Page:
3 thoughts on “Have they gone mad?

  1. I’m not going to extensively comment on this as it’s just drawing me out 🙂

    However, I do have one thing to say: whether or not Al Gore speaks the complete truth is completely irrelevant. Environmental action is completely paralysed by most governments of any importance neglect to do anything until solid proof is given. However, environmental consequences are often unpredictable due to unforeseen (and unforeseeable) threshold after which effects are irreversible, sudden and large. In my opinion, not taking drastic action is playing a poker game with a shaky hand and a very large amount of welfare and well-being at stake, with the best possible outcome being a single pair. Or, in other words: high risk, low reward. I’d rather take the low risk, low reward option.

    Of course, there’s no way either of us can prove their point to the other, as this concerns a matter of principle. Principles are not up for discussion, as they’re not correct or wrong.

  2. Oh, I forgot to make my point why it’s irrelevant whether Al Gore is lying or not. See, in our status quo, governments are paralysed, as I said. Nothing is being done because it’s in direct conflict to most of the factors influencing them. I’m not saying this is a conspiracy or that those groups are purposefully harming the environment or anything; it’s simple economics that investing money in new energy solutions will cost money now and put whomever is doing it at a serious disadvantage compared to others who aren’t investing.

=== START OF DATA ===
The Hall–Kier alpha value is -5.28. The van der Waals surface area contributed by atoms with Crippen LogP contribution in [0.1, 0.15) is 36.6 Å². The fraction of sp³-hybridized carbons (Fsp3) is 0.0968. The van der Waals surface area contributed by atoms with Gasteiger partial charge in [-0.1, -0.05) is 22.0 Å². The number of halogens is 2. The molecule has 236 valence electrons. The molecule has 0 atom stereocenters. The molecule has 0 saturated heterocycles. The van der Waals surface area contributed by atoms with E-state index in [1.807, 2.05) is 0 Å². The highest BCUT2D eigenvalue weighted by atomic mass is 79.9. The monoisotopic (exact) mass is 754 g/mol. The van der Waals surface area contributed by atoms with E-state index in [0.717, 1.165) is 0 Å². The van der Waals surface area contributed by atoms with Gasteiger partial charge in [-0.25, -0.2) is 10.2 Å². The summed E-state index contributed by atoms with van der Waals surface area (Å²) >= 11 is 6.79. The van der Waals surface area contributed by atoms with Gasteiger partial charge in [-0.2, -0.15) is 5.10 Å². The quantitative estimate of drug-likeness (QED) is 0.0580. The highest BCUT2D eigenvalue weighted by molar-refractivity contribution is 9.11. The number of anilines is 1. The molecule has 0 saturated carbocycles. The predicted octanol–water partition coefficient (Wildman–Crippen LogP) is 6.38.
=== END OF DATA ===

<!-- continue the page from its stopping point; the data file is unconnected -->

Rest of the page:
This need not be a problem if public appreciation of durable investment offsets extra costs, i.e. if people are willing to pay for saving the environment. If they are, this creates movement in companies and governments, as those are generally motivated on a financial or popular basis.

    I don’t care if Gore’s correct or not because I feel we’re playing a poker game with too bad a risk-reward ratio. Lose, and we could well be screwed – see the threshold argument. Win, and we don’t really gain much except maintaining the status quo for a little longer. Gore influences public opinion to move away from this high risk game. That’s a good thing. So whether or not he’s correct is irrelevant to me: the effect is there. His arguments, meh, I don’t take them too seriously. Neither will anyone with some semblence of critical thinking. It’s too obvious.

  3. So true, and yet it bothers and even baffles me he is awarded with this prestigious prize.

    The way I feel it, it is the wrong prize for the (perhaps) right guy.
    I’m trying to question the reasons for him to get the Peace Prize, but I’m really deviating by going into his movie and the issues around it. I have this strange gut feeling it is wrong, I can however not pinpoint why; which would explain my meandering text above.

    I agree with you drastic actions need to be taken to “control” the environment and weather, and thus I cannot see why a Kyoto Protocol would work as research shows it could, going by the most optimistic scheme, only delay any warming by a very short timespan.
    Yes, action should be taken to preserve our planet (and here my environmentalist -or green- side pops up) but I doubt either of the proposed actions result in the desired effect.

    The real question should be: why did he get it? And that question unfortunately can not be answered by looking at the reason given by the Nobel Prize Committee…

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